NEW government measures to ensure suppliers are paid on time could be a lifeline to smaller firms struggling with cashflow, says a leading regional business organisation.
The Coventry and Warwickshire Chamber of Commerce has welcomed the government’s stricter Prompt Payment Code (PPC), which reduces the time to pay an invoice to 30 days.
The government says that despite 3,000 businesses being signed up to the code, poor payment practices remain rife – and hopes to lessen the plight of smaller firms by tightening it up.
Finance Directors or CEOs will be required to take personal responsibility by signing the Code, acknowledging that suppliers can charge interest on late invoices under the Code and that breaches will be investigated.
Louise Bennett, chief executive of the Coventry and Warwickshire Chamber of Commerce, said: “Cashflow is always a critical issue – particularly for smaller businesses – and the Coronavirus crisis has brought that into even sharper focus over the past 12 months.
“By tightening the Prompt Payment Code, and strengthening the case for bigger companies to pay their suppliers within 30 days, this could be a real lifeline to those smaller firms which are desperately trying to get as much cash into the business as possible.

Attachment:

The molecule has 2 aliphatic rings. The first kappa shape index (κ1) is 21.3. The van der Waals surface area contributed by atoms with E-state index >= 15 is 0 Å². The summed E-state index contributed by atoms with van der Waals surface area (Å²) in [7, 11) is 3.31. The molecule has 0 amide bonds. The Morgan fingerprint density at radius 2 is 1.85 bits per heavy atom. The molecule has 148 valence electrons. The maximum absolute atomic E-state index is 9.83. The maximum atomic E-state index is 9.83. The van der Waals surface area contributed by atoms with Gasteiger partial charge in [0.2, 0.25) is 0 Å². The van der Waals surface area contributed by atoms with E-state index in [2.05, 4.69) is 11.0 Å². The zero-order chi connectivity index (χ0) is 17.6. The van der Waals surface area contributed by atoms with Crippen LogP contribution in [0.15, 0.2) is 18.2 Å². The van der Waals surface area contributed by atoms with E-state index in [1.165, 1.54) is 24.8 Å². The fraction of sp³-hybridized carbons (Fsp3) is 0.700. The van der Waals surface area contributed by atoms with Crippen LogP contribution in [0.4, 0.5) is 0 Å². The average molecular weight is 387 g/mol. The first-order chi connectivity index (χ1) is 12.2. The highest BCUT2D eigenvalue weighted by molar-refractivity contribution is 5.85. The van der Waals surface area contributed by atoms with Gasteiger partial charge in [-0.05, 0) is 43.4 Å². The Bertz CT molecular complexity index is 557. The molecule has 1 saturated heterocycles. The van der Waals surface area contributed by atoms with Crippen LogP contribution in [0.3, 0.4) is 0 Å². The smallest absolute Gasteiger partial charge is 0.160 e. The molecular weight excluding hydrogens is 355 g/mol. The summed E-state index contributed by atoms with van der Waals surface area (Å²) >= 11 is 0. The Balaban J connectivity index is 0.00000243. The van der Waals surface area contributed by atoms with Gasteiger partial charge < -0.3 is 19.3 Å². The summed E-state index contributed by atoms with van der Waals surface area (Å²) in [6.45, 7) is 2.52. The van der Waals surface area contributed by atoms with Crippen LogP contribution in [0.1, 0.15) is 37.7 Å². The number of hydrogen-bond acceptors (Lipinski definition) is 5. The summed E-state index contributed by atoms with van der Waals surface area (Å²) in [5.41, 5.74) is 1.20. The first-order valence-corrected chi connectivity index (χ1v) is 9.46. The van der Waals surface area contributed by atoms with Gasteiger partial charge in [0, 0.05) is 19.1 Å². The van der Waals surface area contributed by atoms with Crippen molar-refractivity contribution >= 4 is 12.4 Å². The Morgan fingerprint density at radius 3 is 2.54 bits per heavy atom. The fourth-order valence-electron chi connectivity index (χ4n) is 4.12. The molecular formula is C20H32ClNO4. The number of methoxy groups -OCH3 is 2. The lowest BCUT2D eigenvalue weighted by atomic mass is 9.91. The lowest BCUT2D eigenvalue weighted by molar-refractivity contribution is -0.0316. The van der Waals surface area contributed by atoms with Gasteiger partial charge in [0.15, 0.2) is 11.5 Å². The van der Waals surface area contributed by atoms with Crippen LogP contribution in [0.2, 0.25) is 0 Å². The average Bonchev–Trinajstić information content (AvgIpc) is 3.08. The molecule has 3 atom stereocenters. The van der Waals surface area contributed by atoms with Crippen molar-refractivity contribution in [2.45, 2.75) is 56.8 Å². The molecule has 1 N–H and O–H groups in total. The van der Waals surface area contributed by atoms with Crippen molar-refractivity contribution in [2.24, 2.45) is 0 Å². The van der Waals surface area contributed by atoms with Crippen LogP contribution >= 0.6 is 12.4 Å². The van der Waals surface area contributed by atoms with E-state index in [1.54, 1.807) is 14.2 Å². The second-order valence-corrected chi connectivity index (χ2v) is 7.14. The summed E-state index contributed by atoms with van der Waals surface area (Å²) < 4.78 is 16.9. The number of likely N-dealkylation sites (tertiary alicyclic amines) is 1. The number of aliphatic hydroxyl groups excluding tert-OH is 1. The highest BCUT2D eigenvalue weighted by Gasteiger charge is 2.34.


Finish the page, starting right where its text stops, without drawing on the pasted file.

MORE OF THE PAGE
“We’d really like this to be the beginning of a culture change that sees prompt payment become standard practice for all businesses because it not only benefits individual firms, it keeps money flowing around the wider economy and increases efficiency.
“We would encourage any companies struggling with cashflow to speak to the team at the Chamber so that we can see what help is available to help them survive the current crisis.”
Suren Thiru, Head of Economics at the British Chambers of Commerce, said: “With firms continuing to face major cash flow difficulties, and our research suggesting that late payments have risen during the pandemic, businesses will be encouraged by the launch of a reformed prompt payment code.
“The improved code must be the first step in creating a culture of prompt payment where affected firms feel confident to call out bad practices, government uses its convening power to tackle this issue in sectors where it is clear that problems exist, and where there is a clear focus on improving relationships between businesses to address the problem of late payment.”
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